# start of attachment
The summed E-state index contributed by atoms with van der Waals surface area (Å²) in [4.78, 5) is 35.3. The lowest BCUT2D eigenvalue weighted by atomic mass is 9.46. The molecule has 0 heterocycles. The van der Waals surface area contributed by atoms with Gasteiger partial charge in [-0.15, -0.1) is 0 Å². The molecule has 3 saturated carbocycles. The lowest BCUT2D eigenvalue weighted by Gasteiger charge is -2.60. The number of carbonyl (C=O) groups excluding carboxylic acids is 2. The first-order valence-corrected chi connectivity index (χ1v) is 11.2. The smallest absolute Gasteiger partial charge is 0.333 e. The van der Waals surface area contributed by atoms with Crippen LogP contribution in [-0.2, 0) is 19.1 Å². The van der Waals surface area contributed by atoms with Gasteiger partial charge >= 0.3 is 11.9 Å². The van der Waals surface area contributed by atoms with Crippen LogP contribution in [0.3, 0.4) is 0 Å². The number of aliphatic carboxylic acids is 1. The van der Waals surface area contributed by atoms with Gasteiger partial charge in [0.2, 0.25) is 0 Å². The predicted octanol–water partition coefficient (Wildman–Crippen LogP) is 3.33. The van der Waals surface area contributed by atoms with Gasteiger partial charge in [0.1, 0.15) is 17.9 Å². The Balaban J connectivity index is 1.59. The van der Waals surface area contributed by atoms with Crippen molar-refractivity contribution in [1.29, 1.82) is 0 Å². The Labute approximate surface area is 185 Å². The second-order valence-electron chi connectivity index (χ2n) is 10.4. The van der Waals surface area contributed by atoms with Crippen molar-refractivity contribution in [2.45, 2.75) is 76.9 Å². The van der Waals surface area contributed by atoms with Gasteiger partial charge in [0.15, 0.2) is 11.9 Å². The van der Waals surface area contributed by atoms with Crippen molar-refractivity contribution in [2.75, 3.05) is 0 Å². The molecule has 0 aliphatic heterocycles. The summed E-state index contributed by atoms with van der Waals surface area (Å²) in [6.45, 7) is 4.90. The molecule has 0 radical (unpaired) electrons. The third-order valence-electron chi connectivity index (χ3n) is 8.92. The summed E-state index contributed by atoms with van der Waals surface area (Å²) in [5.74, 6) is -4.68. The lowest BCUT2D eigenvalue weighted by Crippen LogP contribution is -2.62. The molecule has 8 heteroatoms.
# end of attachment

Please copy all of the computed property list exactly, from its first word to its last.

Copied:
The summed E-state index contributed by atoms with van der Waals surface area (Å²) in [4.78, 5) is 35.3. The lowest BCUT2D eigenvalue weighted by atomic mass is 9.46. The molecule has 0 heterocycles. The van der Waals surface area contributed by atoms with Gasteiger partial charge in [-0.15, -0.1) is 0 Å². The molecule has 3 saturated carbocycles. The lowest BCUT2D eigenvalue weighted by Gasteiger charge is -2.60. The number of carbonyl (C=O) groups excluding carboxylic acids is 2. The first-order valence-corrected chi connectivity index (χ1v) is 11.2. The smallest absolute Gasteiger partial charge is 0.333 e. The van der Waals surface area contributed by atoms with Crippen LogP contribution in [-0.2, 0) is 19.1 Å². The van der Waals surface area contributed by atoms with Gasteiger partial charge >= 0.3 is 11.9 Å². The van der Waals surface area contributed by atoms with Crippen LogP contribution in [0.3, 0.4) is 0 Å². The number of aliphatic carboxylic acids is 1. The van der Waals surface area contributed by atoms with Gasteiger partial charge in [0.2, 0.25) is 0 Å². The predicted octanol–water partition coefficient (Wildman–Crippen LogP) is 3.33. The van der Waals surface area contributed by atoms with Gasteiger partial charge in [0.1, 0.15) is 17.9 Å². The Balaban J connectivity index is 1.59. The van der Waals surface area contributed by atoms with Crippen molar-refractivity contribution in [1.29, 1.82) is 0 Å². The Labute approximate surface area is 185 Å². The second-order valence-electron chi connectivity index (χ2n) is 10.4. The van der Waals surface area contributed by atoms with Crippen molar-refractivity contribution in [2.45, 2.75) is 76.9 Å². The van der Waals surface area contributed by atoms with Gasteiger partial charge in [0.15, 0.2) is 11.9 Å². The van der Waals surface area contributed by atoms with Crippen molar-refractivity contribution in [2.75, 3.05) is 0 Å². The molecule has 0 aliphatic heterocycles. The summed E-state index contributed by atoms with van der Waals surface area (Å²) in [6.45, 7) is 4.90. The molecule has 0 radical (unpaired) electrons. The third-order valence-electron chi connectivity index (χ3n) is 8.92. The summed E-state index contributed by atoms with van der Waals surface area (Å²) in [5.74, 6) is -4.68. The lowest BCUT2D eigenvalue weighted by Crippen LogP contribution is -2.62. The molecule has 8 heteroatoms.